8. Eschatological – The end of the age has already been pronounced. We are justified because of what Christ has already done. First, some of the blessings believers receive today are blessings from the last day brought back to our time. Already, for instance, God declares us justified. This final declarative judgment is applied to us today. Second, the gospel includes our final transformation. It is not enough to focus on what Christians receive in this present age.

In addition to those eight summarizing words, Dr. Carson also lists five clarifying sentences

1. This gospel is normally disseminated in proclamation. – Paul says “I preach to you.” Look up every instance of the word gospel – almost always it is connected with one of the “preaching words.” The good news must be explained; God reveals Himself through His word.

2. This gospel is fruitfully received in authentic persevering faith. – See Col. 1.

3. This gospel is properly disclosed in personal self humiliation. – (v.10) When the gospel is received, there is no pride, but a sense of one’s own worthlessness. An example is when Paul says, “for I am the least of the apostles.” John Newton hit it on the head with this, “I am not what I want to be; I am not what I ought to be; I am not what one day what I will be; but I am not what I was, and by the grace of God I am what I am.”

4. This gospel is rightly asserted to be the central confession of the whole church. – See 1 Cor. 4:17, 7:17, 14:33-4. This is what Paul preaches everywhere. Always be suspicious of churches that flaunt how different they are from what has gone before.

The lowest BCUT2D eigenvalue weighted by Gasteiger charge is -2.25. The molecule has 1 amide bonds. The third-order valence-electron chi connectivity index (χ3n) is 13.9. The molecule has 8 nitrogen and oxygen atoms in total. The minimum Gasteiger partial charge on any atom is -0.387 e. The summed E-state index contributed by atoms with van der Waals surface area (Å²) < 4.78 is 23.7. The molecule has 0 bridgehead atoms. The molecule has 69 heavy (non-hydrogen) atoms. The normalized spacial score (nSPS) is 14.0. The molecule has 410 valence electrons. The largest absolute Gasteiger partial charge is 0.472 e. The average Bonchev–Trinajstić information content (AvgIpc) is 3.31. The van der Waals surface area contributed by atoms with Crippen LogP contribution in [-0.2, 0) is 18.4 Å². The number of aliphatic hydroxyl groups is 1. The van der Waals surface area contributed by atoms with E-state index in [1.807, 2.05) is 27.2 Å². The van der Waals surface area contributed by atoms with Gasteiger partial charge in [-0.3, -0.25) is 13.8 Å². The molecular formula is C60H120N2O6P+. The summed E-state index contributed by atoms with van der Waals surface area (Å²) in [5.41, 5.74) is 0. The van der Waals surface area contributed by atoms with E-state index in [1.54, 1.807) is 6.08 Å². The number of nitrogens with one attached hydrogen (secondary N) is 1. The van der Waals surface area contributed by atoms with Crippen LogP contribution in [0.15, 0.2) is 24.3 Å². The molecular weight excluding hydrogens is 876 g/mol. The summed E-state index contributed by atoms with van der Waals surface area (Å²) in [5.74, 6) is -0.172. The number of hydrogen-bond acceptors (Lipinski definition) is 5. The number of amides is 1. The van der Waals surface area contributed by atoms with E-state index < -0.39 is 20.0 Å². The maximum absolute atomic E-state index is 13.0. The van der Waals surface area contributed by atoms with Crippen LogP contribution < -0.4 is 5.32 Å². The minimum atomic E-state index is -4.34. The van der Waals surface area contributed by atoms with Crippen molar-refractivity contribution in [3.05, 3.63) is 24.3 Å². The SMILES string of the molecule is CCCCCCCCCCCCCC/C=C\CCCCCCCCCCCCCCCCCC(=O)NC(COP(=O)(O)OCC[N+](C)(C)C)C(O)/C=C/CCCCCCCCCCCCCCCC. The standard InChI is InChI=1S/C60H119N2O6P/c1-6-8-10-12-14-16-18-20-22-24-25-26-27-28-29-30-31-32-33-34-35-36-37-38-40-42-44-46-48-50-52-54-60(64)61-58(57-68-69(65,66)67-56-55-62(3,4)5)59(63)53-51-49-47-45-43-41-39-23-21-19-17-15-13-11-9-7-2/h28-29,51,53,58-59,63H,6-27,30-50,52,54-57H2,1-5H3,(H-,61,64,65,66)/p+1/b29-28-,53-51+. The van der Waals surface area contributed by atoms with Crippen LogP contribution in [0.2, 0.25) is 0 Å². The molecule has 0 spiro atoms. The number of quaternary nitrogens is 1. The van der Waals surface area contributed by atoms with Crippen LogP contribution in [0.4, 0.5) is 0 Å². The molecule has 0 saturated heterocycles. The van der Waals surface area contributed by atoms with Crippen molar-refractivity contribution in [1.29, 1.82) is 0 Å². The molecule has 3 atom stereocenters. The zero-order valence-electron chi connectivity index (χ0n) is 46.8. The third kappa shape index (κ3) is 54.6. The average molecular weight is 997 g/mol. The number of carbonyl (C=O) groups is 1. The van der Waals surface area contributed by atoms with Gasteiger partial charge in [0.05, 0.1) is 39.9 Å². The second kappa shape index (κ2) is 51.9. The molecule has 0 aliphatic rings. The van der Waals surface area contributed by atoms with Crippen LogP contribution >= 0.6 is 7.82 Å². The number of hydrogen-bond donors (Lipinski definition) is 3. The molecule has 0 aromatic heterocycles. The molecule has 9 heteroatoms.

5. The gospel is boldly advancing under the contested reign and inevitable victory of Jesus the King. – One day, death will die; God will be all in all (v.58). All of God’s sovereignty is mediated exclusively through King Jesus. Christ must reign until he puts all his enemies under his feet (v.25, also Phil. 2). That presupposes that the reign is still contested. But one day the final enemy, death itself, will die, and Jesus’ mediatory kingship will end, and God will be all in all.

Further from Dr. Carson:

“The gospel is cognitive (however, not exclusively) – here is what is to be understood, believed, obeyed; here is what is promised, taught, explained. The gospel works itself out in every aspect of a believer’s life. This is done not by attempting to abstract social principles from the gospel, nor by imposing new levels of rules, nor by focusing on the periphery in the vain effort to sound prophetic, but by preaching and teaching and living out the glorious gospel of our blessed Redeemer. The gospel is not only God’s wisdom, but God’s power. There is no place for triumph in the place of the blood-bought. Where the gospel triumphs, relationships are transformed.”

Other Parts:

Part 1

Part 2

Part 3

Part 4

Part 5

Part 6

Part 7

– Adam Smith